nuclear panel

74 years after Hiroshima, the world’s nuclear weapons arsenals continue to pose an existential threat to mankind.

After so many decades of efforts to limit and eliminate nuclear weapons, it should be clear by now that none of the nuclear weapons states have the slightest intention of dispensing with their own nuclear weapons capability.  

There is, indeed, general agreement about the need to stop the proliferation of nuclear weapons - and nuclear weapons states may from time to time be willing to enter into agreements regarding the rationalisation of their nuclear weapons arsenals - but there is no indication that they are prepared to do much more than give lip service to the elimination of this fundamental threat to human existence.

Only three states have ever rid themselves of a nuclear weapons capability.  Kazakhstan and Ukraine agreed to divest themselves of the nuclear weapons that they had inherited from the old Soviet Union, and in 1989 South Africa decided to dismantle its nuclear weapons capability. We did so because possession of nuclear weapons no longer made any sense.  We embarked on our nuclear weapons programme in 1975 because of the growing threat of a super-power in our region - and because we did not belong to an alliance that would protect us.  

We discovered that the best means of promoting our security was not to have our own weapons of mass destruction - but to reach agreement on the establishment of a non-racial constitutional democracy that would assure the rights and freedoms of all our peoples.  By so-doing, we also removed the source of conflict with our own people and with our neighboring states in Southern Africa.

Countries will be inclined to produce nuclear weapons:

  • If they have the ability to do so;
  • If they perceive that they are threatened by a nuclear weapons state or by a state with overwhelming conventional weapons superiority; and
  • If they do not belong to an international alliance that provides them with credible protection against such threats.

The world is now moving away from the unipolar military supremacy of the United States.  The geostrategic tectonic plates are shifting from East Asia, to the Middle East, to Eastern Europe and to the Baltic.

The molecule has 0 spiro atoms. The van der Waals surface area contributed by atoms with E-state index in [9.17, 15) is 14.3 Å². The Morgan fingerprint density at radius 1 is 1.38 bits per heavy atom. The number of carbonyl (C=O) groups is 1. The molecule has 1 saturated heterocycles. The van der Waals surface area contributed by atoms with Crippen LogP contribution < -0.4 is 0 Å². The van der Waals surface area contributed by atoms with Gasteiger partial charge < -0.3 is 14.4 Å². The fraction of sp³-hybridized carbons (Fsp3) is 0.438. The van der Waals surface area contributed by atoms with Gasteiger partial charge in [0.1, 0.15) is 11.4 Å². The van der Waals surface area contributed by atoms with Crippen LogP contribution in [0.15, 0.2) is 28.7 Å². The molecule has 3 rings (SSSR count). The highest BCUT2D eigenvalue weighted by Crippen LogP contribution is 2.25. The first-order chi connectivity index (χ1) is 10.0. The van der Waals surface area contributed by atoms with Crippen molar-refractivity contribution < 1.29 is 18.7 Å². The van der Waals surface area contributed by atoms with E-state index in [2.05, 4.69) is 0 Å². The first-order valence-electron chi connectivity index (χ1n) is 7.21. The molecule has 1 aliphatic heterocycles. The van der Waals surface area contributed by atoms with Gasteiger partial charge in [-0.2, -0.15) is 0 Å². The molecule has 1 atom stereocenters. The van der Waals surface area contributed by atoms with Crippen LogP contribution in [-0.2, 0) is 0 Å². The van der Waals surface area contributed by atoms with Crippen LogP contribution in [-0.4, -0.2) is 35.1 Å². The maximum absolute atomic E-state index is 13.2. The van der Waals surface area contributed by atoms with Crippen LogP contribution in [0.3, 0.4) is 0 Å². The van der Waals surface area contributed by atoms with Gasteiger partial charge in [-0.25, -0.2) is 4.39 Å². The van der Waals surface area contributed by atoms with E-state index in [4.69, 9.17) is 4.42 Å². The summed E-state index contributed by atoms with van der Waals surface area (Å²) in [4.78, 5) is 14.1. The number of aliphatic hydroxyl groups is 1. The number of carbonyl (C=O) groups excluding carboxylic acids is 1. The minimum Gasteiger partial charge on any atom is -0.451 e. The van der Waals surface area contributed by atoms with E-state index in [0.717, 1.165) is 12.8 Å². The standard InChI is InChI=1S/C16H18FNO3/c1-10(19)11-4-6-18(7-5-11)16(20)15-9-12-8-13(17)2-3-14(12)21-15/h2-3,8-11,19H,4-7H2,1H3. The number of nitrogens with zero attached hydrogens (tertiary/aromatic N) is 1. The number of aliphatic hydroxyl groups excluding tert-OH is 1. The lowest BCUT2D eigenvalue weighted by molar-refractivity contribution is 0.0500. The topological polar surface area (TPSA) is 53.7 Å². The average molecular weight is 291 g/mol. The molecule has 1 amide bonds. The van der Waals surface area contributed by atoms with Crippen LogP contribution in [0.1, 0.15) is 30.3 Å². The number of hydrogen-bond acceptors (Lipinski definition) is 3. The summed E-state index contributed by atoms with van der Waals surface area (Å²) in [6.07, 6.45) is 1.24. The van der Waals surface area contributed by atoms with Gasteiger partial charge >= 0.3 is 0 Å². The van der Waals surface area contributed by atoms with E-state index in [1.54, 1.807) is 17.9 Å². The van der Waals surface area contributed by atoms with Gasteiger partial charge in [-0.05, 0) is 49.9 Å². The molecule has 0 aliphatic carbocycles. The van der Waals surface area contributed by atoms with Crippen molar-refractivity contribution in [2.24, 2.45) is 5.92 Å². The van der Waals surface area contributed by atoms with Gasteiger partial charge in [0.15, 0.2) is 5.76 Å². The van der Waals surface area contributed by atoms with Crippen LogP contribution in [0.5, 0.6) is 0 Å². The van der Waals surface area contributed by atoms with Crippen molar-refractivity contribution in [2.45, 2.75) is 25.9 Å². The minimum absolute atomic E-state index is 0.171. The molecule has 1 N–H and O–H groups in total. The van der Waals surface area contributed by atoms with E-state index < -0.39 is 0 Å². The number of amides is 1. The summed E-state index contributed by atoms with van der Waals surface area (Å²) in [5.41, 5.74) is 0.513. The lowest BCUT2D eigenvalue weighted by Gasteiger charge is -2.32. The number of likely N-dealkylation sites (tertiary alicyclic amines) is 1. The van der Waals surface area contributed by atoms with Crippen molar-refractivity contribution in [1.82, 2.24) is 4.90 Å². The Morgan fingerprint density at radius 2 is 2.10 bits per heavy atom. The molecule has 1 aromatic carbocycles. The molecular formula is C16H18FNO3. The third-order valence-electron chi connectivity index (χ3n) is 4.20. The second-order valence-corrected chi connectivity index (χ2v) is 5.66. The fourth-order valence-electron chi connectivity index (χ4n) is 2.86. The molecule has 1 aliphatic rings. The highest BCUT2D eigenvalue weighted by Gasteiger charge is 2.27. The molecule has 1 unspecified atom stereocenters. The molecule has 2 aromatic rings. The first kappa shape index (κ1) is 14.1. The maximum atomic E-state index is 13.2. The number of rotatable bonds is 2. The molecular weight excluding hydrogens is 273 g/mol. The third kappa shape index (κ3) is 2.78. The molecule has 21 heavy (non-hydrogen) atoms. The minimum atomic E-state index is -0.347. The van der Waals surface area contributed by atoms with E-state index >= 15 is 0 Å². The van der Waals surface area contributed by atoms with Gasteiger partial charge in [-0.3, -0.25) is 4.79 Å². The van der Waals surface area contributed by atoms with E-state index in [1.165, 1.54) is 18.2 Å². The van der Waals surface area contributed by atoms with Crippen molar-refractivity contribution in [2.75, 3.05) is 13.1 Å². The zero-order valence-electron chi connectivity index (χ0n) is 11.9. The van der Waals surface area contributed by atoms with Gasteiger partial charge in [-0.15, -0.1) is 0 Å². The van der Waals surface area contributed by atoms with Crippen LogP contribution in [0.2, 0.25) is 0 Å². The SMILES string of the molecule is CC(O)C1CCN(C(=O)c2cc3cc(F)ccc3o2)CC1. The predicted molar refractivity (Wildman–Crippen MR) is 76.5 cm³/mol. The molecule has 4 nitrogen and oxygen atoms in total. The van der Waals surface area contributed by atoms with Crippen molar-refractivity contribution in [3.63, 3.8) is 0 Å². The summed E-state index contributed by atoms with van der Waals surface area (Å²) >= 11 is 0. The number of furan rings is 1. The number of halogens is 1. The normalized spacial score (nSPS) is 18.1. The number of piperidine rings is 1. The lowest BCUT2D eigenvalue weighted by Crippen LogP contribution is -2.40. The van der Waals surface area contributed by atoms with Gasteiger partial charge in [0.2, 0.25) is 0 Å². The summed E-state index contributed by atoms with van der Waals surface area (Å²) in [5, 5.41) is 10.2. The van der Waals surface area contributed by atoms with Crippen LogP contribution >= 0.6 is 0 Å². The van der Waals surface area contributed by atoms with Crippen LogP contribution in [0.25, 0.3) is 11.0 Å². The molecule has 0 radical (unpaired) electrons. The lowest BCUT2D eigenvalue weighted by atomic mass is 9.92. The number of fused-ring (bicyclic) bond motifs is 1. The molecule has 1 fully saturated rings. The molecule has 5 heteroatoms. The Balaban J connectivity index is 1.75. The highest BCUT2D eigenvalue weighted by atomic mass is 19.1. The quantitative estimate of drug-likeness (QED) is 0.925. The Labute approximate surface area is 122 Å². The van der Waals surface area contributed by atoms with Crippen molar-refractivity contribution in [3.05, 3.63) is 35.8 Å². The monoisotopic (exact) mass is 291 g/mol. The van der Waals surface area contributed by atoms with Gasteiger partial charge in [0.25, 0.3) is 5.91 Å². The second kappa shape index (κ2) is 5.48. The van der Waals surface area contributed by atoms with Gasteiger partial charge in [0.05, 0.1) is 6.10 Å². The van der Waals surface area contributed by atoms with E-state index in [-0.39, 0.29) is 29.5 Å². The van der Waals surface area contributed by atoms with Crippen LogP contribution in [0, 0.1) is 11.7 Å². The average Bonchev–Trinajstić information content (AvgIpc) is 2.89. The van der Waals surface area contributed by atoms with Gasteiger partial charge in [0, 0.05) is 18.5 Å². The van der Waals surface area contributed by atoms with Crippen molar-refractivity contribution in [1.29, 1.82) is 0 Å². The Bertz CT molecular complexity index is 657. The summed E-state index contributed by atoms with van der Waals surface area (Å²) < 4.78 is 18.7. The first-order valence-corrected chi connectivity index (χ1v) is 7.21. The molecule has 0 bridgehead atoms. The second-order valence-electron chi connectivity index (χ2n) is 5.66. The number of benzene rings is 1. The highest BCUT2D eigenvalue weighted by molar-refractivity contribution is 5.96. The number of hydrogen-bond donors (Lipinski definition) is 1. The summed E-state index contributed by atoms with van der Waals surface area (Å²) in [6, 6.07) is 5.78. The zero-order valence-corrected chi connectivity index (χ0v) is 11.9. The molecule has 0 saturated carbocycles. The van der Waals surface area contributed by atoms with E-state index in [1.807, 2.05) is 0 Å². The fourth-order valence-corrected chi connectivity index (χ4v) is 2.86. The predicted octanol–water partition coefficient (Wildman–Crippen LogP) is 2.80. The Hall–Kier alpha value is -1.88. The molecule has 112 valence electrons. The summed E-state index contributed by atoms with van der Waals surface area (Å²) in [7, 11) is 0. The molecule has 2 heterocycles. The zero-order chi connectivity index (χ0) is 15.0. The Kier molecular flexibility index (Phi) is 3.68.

My fear is that states with the ability to produce nuclear weapons will do so as quickly as they can if they: 

  • perceive themselves to be threatened by existing nuclear weapons states - or by states with overwhelming conventional weapons supremacy; and 
  • no longer have confidence in the alliances that have protected them thus far. 

This would be an enormous setback for our vision of a world without nuclear weapons.

The solution to the possibility of further escalation of nuclear weapons lies in the credible removal of the perceived threat posed by nuclear weapons states and states with overwhelming conventional military power.  It also lies in the resolution of the underlying sources of injustice and inequity in international relations - just as it did in the case of South Africa 30 years ago.

I accordingly agree with President Mikhail Gorbachev’s proposal that this Summit should adopt a statement calling upon all leaders of nuclear-weapons powers to reaffirm - without delay - the proposition that a nuclear war cannot be won and must never be fought.  We should remind the leaders of nuclear weapons states that they should “reaffirm the inadmissibility of nuclear war and return to the negotiating table to agree on reducing and eliminating the nuclear arsenals.”

The future of humanity may depend upon it.

Comments by former President FW de Klerk to the Panel on Nuclear Weapons at the Summit of Nobel Peace Laureates Mérida, Yucatán, Mexico
20 September 2019

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